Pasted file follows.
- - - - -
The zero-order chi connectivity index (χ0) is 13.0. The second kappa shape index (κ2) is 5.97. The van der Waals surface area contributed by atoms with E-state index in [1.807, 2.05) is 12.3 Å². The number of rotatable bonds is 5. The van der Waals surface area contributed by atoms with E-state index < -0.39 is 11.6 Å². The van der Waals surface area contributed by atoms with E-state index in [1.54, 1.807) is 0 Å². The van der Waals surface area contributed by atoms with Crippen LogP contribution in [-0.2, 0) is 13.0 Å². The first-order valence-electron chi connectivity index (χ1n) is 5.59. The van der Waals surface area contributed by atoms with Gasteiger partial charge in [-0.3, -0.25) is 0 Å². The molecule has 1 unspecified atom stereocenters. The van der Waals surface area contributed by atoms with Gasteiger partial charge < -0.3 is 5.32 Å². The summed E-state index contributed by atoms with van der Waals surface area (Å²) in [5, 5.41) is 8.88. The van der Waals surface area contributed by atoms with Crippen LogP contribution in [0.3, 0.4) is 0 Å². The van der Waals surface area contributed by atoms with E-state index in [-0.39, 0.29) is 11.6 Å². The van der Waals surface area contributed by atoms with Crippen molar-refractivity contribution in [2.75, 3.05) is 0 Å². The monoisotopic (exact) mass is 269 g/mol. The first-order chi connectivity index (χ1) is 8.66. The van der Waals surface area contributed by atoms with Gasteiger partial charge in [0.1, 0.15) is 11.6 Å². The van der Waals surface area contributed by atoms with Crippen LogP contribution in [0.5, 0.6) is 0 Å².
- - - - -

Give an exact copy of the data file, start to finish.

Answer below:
The zero-order chi connectivity index (χ0) is 13.0. The second kappa shape index (κ2) is 5.97. The van der Waals surface area contributed by atoms with E-state index in [1.807, 2.05) is 12.3 Å². The number of rotatable bonds is 5. The van der Waals surface area contributed by atoms with E-state index < -0.39 is 11.6 Å². The van der Waals surface area contributed by atoms with E-state index in [1.54, 1.807) is 0 Å². The van der Waals surface area contributed by atoms with Crippen LogP contribution in [-0.2, 0) is 13.0 Å². The first-order valence-electron chi connectivity index (χ1n) is 5.59. The van der Waals surface area contributed by atoms with Gasteiger partial charge in [-0.3, -0.25) is 0 Å². The molecule has 1 unspecified atom stereocenters. The van der Waals surface area contributed by atoms with Gasteiger partial charge < -0.3 is 5.32 Å². The summed E-state index contributed by atoms with van der Waals surface area (Å²) in [5, 5.41) is 8.88. The van der Waals surface area contributed by atoms with Crippen LogP contribution in [0.3, 0.4) is 0 Å². The van der Waals surface area contributed by atoms with E-state index in [-0.39, 0.29) is 11.6 Å². The van der Waals surface area contributed by atoms with Crippen molar-refractivity contribution in [2.75, 3.05) is 0 Å². The monoisotopic (exact) mass is 269 g/mol. The first-order chi connectivity index (χ1) is 8.66. The van der Waals surface area contributed by atoms with Gasteiger partial charge in [0.1, 0.15) is 11.6 Å². The van der Waals surface area contributed by atoms with Crippen LogP contribution in [0.5, 0.6) is 0 Å².